I hate to sound defeatist here, but I’m not sure anything will. People want to make sure there is never another mass shooting. That’s what everyone wants. Me too.

But in my heart I know there will be another mass shooting – and another – and another – no matter how many guns you ban and no matter how many laws you pass.

There are more people and more guns in American today than ever before. Even so, violent crime has been on a significant downward trend.

According to the FBI, in 1997 with a U.S. population of 267,783,607, there were 1,636,096 violent crimes. In 2016, with a population of 323,127,513, there were 1,248,185 violent crimes.

The rate went from 611.0 to 386.3 per 100,000 residents during that period.

But we still have mass shootings. How can that be?

Because for the past couple of generations we’ve cultivated a scourge in our culture.

That’s why I believe mass shootings are not about guns. Mass shootings are fairly unique to the U.S. Why don’t people in other countries shoot up their schools? Is it for lack of access to guns? No. It’s for lack of desire to kill innocent people.

Social media is used to bully, belittle and marginalize those already feeling alienated and likely suffering from mental illness.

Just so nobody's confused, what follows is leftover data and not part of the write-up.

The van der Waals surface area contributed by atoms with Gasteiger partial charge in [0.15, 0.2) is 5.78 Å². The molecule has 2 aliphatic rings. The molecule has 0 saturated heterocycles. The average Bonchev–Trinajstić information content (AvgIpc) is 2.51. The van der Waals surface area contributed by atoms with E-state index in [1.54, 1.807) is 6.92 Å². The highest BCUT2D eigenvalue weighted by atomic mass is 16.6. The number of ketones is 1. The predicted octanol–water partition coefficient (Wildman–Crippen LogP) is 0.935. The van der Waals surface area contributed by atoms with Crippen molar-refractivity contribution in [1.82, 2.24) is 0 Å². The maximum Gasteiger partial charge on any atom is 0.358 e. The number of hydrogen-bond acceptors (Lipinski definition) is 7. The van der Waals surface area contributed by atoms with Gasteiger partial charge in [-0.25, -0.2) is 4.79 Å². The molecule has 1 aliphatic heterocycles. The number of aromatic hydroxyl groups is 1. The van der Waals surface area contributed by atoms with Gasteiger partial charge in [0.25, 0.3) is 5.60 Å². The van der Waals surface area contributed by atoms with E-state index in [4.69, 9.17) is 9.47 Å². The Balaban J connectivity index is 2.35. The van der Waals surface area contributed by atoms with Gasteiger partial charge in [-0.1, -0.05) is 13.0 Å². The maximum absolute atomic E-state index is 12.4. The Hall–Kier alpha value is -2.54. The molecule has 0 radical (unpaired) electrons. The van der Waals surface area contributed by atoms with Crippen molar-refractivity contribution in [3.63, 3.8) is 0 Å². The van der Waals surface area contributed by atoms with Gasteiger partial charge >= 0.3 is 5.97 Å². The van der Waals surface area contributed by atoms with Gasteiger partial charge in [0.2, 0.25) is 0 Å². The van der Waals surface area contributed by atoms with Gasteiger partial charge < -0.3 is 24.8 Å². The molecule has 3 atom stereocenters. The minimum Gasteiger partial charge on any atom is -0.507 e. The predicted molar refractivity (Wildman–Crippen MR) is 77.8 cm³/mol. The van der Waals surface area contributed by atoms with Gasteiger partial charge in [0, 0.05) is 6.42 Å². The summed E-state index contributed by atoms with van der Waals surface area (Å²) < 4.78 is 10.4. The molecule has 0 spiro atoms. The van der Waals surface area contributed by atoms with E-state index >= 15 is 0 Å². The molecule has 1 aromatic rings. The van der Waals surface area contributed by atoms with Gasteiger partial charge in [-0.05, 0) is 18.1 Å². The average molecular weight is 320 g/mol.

We’ve glamorized and glorified violence to amuse ourselves.

We’ve ignored and stigmatized the mentally ill.

We turn mass murders into celebrities. Sick loners desperate for attention and notoriety know all they need do is commit mass murder and they will own the news cycle.

We've attempted to secularize society by removing religion from the public sphere.

There are lots of other things in society that could drive someone to become a mass shooter – devaluation of human life, creation of an entitlement culture that makes some among us feel inferior or superior, politicians’ use of class warfare and race to divide us.

Sure, pass laws.

Ban this gun or that gun. Do stronger background checks. Raise the age to buy a rifle. Put in place mandatory federal sentences for gun crimes. Ramp up enforcement of existing laws.

Do it all.

But until we figure out how to eliminate the desire to commit mass murder we’ve fomented in our culture, we’ll keep having mass shootings.